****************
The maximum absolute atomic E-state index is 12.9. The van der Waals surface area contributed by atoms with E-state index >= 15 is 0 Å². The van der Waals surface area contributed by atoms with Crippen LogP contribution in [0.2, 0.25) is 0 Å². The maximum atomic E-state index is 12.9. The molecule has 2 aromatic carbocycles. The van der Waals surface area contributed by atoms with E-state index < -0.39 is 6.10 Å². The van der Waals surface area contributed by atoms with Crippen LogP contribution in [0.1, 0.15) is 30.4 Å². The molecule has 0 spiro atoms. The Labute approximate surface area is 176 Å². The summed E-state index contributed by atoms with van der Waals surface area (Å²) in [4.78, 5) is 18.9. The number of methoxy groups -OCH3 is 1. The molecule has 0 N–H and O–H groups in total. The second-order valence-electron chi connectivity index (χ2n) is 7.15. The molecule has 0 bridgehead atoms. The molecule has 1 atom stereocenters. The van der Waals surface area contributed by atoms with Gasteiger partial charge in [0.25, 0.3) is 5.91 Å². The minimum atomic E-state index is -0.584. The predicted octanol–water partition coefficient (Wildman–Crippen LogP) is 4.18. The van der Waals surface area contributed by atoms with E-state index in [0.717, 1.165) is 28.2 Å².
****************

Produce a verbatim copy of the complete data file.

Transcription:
The maximum absolute atomic E-state index is 12.9. The van der Waals surface area contributed by atoms with E-state index >= 15 is 0 Å². The van der Waals surface area contributed by atoms with Crippen LogP contribution in [0.2, 0.25) is 0 Å². The maximum atomic E-state index is 12.9. The molecule has 2 aromatic carbocycles. The van der Waals surface area contributed by atoms with E-state index < -0.39 is 6.10 Å². The van der Waals surface area contributed by atoms with Crippen LogP contribution in [0.1, 0.15) is 30.4 Å². The molecule has 0 spiro atoms. The Labute approximate surface area is 176 Å². The summed E-state index contributed by atoms with van der Waals surface area (Å²) in [4.78, 5) is 18.9. The number of methoxy groups -OCH3 is 1. The molecule has 0 N–H and O–H groups in total. The second-order valence-electron chi connectivity index (χ2n) is 7.15. The molecule has 0 bridgehead atoms. The molecule has 1 atom stereocenters. The van der Waals surface area contributed by atoms with Gasteiger partial charge in [0.25, 0.3) is 5.91 Å². The minimum atomic E-state index is -0.584. The predicted octanol–water partition coefficient (Wildman–Crippen LogP) is 4.18. The van der Waals surface area contributed by atoms with E-state index in [0.717, 1.165) is 28.2 Å².